Unions warn of Stephen Harper cuts
More than a decade ago, in 1999, federal-government employees won a $3-billion pay-equity case. It was the biggest settlement of its kind ever, one that came after almost 15 years of fighting between the Public Service Alliance of Canada and the Treasury Board.
According to PSAC national executive vice president Patty Ducharme,that victory was possible because legislation at that time allowed the union to represent its members in pay-equity cases.
However, in 2009, 10 years after that huge success, the Conservative minority government of Prime Minister Stephen Harper passed legislation that prohibits public-sector unions from filing pay-equity complaints against an employer. The Public Sector Equitable Compensation Act also took away the right of workers to file such complaints before the Canadian Human Rights Commission, constituting a severe blow to the cause of equality for women.
“During the election campaign, they said that there would be 80,000 job cuts as a result of attrition in the federal government, which is probably one in three jobs,” Ducharme told the Georgia Straight on May 10.
Ducharme was interviewed on the sidelines of the weeklong convention of the Canadian Labour Congress in Vancouver. A number of delegates on that day rose on the floor to express fears about what lies ahead for the public service with a Harper-led majority government.
“He doesn’t believe in government having a leadership role in people’s lives,” Ducharme said of the Conservative prime minister. “I think government plays a huge role in our lives, from ensuring our food is safe, ensuring that if we get on an airplane, it’s been inspected, to knowing that [our drinking] water is clean.”
A fact sheet prepared by Canadians for Tax Fairness and made available at the CLC convention spells out where the priorities of the Harper government lie. According to the group, public services are going to be cut while large and profitable private corporations are being given billions of dollars in tax benefits.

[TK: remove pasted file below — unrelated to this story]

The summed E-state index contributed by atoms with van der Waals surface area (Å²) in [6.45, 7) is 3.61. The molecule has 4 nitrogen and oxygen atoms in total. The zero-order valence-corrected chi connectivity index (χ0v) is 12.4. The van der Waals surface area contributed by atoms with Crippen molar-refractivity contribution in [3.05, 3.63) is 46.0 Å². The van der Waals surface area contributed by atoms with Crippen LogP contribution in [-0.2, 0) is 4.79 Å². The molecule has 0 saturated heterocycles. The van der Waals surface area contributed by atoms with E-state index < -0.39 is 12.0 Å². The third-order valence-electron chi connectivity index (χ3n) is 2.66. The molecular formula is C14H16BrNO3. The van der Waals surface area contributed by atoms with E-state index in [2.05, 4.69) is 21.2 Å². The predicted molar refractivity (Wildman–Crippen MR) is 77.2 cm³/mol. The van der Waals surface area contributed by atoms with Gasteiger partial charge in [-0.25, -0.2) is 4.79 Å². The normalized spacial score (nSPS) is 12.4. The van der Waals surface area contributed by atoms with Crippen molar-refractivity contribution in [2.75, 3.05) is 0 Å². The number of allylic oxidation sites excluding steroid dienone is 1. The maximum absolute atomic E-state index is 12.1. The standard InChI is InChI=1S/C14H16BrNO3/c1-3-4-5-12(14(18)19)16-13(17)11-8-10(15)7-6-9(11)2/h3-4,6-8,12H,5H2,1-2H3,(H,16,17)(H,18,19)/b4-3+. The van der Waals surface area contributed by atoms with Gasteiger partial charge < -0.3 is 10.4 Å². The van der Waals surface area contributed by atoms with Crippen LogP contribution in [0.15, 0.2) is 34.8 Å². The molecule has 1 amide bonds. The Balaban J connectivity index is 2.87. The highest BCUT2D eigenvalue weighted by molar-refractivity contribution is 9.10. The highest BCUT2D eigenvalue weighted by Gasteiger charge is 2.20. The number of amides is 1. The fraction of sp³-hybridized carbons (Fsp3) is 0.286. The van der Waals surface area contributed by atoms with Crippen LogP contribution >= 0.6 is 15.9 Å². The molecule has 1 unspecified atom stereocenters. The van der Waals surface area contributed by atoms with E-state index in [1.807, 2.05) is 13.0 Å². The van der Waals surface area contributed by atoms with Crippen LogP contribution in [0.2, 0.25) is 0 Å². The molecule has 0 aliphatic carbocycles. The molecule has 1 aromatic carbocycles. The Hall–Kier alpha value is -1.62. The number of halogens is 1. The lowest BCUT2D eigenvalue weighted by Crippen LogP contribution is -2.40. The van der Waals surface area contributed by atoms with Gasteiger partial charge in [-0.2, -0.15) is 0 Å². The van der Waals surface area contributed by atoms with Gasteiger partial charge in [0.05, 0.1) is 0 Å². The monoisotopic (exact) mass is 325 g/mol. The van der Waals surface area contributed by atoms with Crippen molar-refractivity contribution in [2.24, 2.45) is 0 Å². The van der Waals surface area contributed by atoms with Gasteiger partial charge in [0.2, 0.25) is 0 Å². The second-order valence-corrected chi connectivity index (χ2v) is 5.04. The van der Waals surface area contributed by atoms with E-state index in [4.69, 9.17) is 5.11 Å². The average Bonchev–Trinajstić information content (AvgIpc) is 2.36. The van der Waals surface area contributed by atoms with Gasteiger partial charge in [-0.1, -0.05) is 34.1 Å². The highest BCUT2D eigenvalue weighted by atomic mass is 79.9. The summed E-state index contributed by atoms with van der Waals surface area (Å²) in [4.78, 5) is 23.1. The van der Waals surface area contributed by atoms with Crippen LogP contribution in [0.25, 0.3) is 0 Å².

The Canadians for Tax Fairness document noted that from a rate of 40 percent during the 1980s, federal corporate tax rates have come down to 22 percent in 2007, and were further slashed to 18 percent in 2010. Further cuts are planned, with corporate taxes dropping to 15 percent in 2012.
“The reduced corporate tax rate in 2012 will cost the public treasury $13.7 billion annually in lost revenue compared to the 2007 rate when the latest round of cuts began,” the fact sheet states.
The National Union of Public and General Employees represents primarily provincial-government employees but it is sharply attuned to the national situation.
An NUPGE document made available at the CLC convention and titled “All Together Now for Public Services and Tax Fairness” notes that total government spending in Canada has dropped significantly in the last 16 years.
The document says that total government spending accounted for 53 percent of the economy in 1992. By 2008, it had gone down to 39 percent.
The document notes that from a 36-percent share of the economy in 1995, tax revenues have declined to 33 percent of the economy in 2008.
“That’s $50 billion less for hospitals, schools, mental health programs, child care, environmental protection and other important services and programs that raise our quality of life,” the NUPGE document asserts. “The fact is that governments are bringing in less money every year because of tax cuts that benefit rich individuals and corporations a lot more than the rest of us.”
In an interview at the Vancouver Convention Centre where the CLC event was being held, NUPGE national representative Len Bush indicated that public-sector employees are in for a difficult period of austerity and attacks on their rights.
According to Bush, provincial-government employees will also feel the effects of cost cutting at the federal level.
“What it will probably mean is that they will cut transfer payments similar to what [former Liberal prime minister] Paul Martin did in the past”¦and that will force the province to be sort of in conflict with their employees,” he explained.
There was a strong sense of fighting optimism among the delegates at the CLC convention.
As Bush put it: “I remind people that Brian Mulroney won in 1984 a much larger majority than the Harper government has, with a much broader mandate, and yet we still managed to”¦hold them back.”